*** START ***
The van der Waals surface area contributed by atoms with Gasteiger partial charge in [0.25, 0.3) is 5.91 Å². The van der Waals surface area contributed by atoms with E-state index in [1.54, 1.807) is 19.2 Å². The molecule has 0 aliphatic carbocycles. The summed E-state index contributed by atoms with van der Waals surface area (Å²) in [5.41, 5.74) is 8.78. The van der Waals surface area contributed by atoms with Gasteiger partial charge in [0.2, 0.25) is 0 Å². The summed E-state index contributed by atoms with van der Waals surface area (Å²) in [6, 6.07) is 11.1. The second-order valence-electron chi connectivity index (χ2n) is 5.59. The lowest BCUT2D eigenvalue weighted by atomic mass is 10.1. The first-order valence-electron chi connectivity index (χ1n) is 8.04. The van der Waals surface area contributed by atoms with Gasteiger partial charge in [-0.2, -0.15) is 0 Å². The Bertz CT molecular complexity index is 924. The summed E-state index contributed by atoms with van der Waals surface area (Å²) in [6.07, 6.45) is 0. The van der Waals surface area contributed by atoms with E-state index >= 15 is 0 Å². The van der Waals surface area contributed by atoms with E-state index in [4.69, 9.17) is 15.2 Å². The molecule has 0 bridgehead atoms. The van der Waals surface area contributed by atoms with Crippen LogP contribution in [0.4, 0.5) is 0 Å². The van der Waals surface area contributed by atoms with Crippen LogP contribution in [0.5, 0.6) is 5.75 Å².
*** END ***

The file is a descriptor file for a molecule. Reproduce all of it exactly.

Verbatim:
The van der Waals surface area contributed by atoms with Gasteiger partial charge in [0.25, 0.3) is 5.91 Å². The van der Waals surface area contributed by atoms with E-state index in [1.54, 1.807) is 19.2 Å². The molecule has 0 aliphatic carbocycles. The summed E-state index contributed by atoms with van der Waals surface area (Å²) in [5.41, 5.74) is 8.78. The van der Waals surface area contributed by atoms with Gasteiger partial charge in [0.2, 0.25) is 0 Å². The summed E-state index contributed by atoms with van der Waals surface area (Å²) in [6, 6.07) is 11.1. The second-order valence-electron chi connectivity index (χ2n) is 5.59. The lowest BCUT2D eigenvalue weighted by atomic mass is 10.1. The first-order valence-electron chi connectivity index (χ1n) is 8.04. The van der Waals surface area contributed by atoms with Gasteiger partial charge in [-0.2, -0.15) is 0 Å². The Bertz CT molecular complexity index is 924. The summed E-state index contributed by atoms with van der Waals surface area (Å²) in [6.07, 6.45) is 0. The van der Waals surface area contributed by atoms with E-state index >= 15 is 0 Å². The van der Waals surface area contributed by atoms with E-state index in [4.69, 9.17) is 15.2 Å². The molecule has 0 bridgehead atoms. The van der Waals surface area contributed by atoms with Crippen LogP contribution in [0.4, 0.5) is 0 Å². The van der Waals surface area contributed by atoms with Crippen LogP contribution in [0.5, 0.6) is 5.75 Å².